Just like his glory days, with a crowd chanting his name, boxing legend Muhammad Ali on Thursday made a signature gesture — the raising of his right hand in a fist — as a reminder that he is still "The Greatest."
Ali, 73, has been out of the public eye in recent years because of his advanced Parkinson's disease. But that didn't stop him from getting in front of a packed auditorium in Louisville, Kentucky, to receive the inaugural Grawemeyer Spirit Award for the legacy he has created in and out of the ring.
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"Ali! Ali! Ali!" the audience cheered for their hometown hero, whose knack for blustery and colorful quotes earned him the nickname "The Louisville Lip," as well as "The People's Champion" and "The Greatest."
Howard Fineman, global editorial director of the Huffington Post and an NBC News analyst, told the audience that Ali is the type of athlete that has transcended his sport.
"I'm here to testify to the fact that the man we honor today is not only a world figure of tremendous import and positive impact — but somebody who represents the spirit of all mankind," Fineman said.
In addition to Ali receiving the Grawemeyer Spirit Award — named after the local industrialist and philanthropist Charles Grawemeyer — Ali's wife, Lonnie, announced that half of a $100,000 stipend will be used to create a scholarship for a student to attend the University of Louisville.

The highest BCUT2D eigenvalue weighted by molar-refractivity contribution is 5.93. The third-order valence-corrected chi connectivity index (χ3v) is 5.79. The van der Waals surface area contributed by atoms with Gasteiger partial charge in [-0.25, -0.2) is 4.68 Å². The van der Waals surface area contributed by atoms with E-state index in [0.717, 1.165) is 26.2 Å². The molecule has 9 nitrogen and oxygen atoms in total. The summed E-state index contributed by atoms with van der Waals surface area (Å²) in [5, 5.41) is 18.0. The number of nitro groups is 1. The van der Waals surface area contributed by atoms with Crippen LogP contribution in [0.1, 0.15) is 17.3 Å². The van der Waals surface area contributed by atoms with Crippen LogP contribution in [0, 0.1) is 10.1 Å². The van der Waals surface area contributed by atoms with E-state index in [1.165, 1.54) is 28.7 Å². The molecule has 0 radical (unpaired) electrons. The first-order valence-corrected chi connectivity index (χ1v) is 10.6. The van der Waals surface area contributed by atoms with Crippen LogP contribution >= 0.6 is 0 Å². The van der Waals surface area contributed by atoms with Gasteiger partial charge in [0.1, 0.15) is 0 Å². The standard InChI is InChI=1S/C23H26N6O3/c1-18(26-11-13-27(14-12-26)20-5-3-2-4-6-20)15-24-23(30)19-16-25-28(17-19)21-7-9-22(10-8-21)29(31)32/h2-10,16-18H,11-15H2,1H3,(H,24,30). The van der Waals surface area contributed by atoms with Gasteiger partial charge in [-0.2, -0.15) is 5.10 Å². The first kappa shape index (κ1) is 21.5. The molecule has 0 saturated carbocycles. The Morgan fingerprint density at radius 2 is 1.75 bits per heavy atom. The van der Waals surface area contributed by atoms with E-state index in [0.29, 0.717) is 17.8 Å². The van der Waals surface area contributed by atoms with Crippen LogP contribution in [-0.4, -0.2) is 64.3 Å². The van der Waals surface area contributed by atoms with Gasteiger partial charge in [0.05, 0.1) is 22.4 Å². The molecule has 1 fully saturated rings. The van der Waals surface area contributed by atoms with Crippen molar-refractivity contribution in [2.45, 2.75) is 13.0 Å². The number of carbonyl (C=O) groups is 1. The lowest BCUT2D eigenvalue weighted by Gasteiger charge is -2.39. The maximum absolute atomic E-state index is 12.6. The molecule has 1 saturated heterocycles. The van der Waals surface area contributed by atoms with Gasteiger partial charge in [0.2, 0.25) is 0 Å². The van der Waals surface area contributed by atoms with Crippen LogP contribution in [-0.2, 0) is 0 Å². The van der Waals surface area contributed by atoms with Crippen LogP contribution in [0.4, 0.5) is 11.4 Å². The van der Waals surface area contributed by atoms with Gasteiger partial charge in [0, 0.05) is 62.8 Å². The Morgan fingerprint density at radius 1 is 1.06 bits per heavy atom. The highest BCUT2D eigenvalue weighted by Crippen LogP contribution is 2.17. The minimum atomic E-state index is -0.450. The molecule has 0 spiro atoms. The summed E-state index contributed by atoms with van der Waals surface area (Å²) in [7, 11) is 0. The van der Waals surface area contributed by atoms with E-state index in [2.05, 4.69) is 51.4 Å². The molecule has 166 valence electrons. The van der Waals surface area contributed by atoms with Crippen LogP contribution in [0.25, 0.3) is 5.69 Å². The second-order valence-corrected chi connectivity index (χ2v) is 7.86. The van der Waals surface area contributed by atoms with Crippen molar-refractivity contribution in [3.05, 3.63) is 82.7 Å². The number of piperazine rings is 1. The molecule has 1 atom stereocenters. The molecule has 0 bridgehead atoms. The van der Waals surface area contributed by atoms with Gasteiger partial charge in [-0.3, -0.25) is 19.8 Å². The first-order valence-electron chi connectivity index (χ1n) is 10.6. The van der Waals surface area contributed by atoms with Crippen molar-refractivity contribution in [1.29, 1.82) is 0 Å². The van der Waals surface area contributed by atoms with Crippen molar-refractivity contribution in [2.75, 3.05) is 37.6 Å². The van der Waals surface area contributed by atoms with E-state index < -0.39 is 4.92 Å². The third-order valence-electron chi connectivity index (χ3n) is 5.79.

The other half will go to the Ali Center, a museum in Louisville that opened in 2005, to "empower" young people to find their voice in social justice issues, Lonnie Ali said.
Others who paid tribute to Ali spoke not only of his contribution to boxing but to his humanitarian efforts and raising awareness to injustices in America during the civil rights era.
Ali — born Cassius Clay — famously defeated Charles "Sonny" Liston in 1964 to win his first heavyweight belt at age 22. Days later, he publicly announced he was changing his name and joining the Nation of Islam— a move that was widely derided in the press.
Ali also courted controversy in 1967 when he refused to join the Army during the Vietnam War, despite being drafted. He said his religion precluded him from fighting — a decision that would see him temporarily suspended of his boxing license and his title stripped.
But in later years, with triumphs in major bouts from the "Thrilla in Manila" against Joe Frazier and "The Rumble in the Jungle" against George Foreman, Ali reclaimed the mantle as a national phenomenon.
Friend and photographer Neil Leifer captured nearly every step and every slug that Ali took in his storied career.
When he lit the torch at the 1996 Summer Olympics in Atlanta, "you simply had to be a hater not to fall in love with Muhammad Ali," Leifer said in a prerecorded message. "He's got some magic."